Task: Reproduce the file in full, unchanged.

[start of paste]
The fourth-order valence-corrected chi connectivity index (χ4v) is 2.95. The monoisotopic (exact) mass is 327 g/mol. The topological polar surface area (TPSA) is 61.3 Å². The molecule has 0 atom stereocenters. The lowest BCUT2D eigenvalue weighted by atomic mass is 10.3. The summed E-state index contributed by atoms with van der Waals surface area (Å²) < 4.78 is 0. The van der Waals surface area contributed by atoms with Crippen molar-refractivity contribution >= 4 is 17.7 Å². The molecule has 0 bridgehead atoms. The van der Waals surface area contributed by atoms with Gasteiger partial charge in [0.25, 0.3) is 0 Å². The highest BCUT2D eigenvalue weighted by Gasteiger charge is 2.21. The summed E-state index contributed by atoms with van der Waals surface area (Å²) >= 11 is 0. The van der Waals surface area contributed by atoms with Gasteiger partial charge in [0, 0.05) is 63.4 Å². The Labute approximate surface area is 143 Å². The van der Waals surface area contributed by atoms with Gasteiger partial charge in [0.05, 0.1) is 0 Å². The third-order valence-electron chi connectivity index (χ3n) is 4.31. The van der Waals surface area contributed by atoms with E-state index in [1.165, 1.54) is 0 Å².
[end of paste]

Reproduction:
The fourth-order valence-corrected chi connectivity index (χ4v) is 2.95. The monoisotopic (exact) mass is 327 g/mol. The topological polar surface area (TPSA) is 61.3 Å². The molecule has 0 atom stereocenters. The lowest BCUT2D eigenvalue weighted by atomic mass is 10.3. The summed E-state index contributed by atoms with van der Waals surface area (Å²) < 4.78 is 0. The van der Waals surface area contributed by atoms with Crippen molar-refractivity contribution >= 4 is 17.7 Å². The molecule has 0 bridgehead atoms. The van der Waals surface area contributed by atoms with Gasteiger partial charge in [0.25, 0.3) is 0 Å². The highest BCUT2D eigenvalue weighted by Gasteiger charge is 2.21. The summed E-state index contributed by atoms with van der Waals surface area (Å²) >= 11 is 0. The van der Waals surface area contributed by atoms with Gasteiger partial charge in [0, 0.05) is 63.4 Å². The Labute approximate surface area is 143 Å². The van der Waals surface area contributed by atoms with Gasteiger partial charge in [0.05, 0.1) is 0 Å². The third-order valence-electron chi connectivity index (χ3n) is 4.31. The van der Waals surface area contributed by atoms with E-state index in [1.165, 1.54) is 0 Å².